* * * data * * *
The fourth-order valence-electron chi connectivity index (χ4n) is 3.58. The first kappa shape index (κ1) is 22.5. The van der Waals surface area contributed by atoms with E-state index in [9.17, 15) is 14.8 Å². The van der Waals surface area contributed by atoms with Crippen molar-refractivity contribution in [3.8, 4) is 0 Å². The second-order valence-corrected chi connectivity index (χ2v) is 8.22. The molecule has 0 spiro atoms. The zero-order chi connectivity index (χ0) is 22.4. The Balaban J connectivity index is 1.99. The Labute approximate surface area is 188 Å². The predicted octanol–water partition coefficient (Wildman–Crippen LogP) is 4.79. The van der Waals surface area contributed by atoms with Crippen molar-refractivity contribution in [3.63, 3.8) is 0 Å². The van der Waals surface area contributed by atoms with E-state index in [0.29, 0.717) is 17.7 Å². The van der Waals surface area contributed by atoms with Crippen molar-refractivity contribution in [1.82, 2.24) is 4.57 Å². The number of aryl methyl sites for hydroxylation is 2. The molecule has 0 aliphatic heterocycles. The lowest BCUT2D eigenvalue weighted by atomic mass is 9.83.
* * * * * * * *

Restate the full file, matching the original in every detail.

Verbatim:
The fourth-order valence-electron chi connectivity index (χ4n) is 3.58. The first kappa shape index (κ1) is 22.5. The van der Waals surface area contributed by atoms with E-state index in [9.17, 15) is 14.8 Å². The van der Waals surface area contributed by atoms with Crippen molar-refractivity contribution in [3.8, 4) is 0 Å². The second-order valence-corrected chi connectivity index (χ2v) is 8.22. The molecule has 0 spiro atoms. The zero-order chi connectivity index (χ0) is 22.4. The Balaban J connectivity index is 1.99. The Labute approximate surface area is 188 Å². The predicted octanol–water partition coefficient (Wildman–Crippen LogP) is 4.79. The van der Waals surface area contributed by atoms with Crippen molar-refractivity contribution in [3.63, 3.8) is 0 Å². The van der Waals surface area contributed by atoms with E-state index in [0.29, 0.717) is 17.7 Å². The van der Waals surface area contributed by atoms with Crippen molar-refractivity contribution in [1.82, 2.24) is 4.57 Å². The number of aryl methyl sites for hydroxylation is 2. The molecule has 0 aliphatic heterocycles. The lowest BCUT2D eigenvalue weighted by atomic mass is 9.83.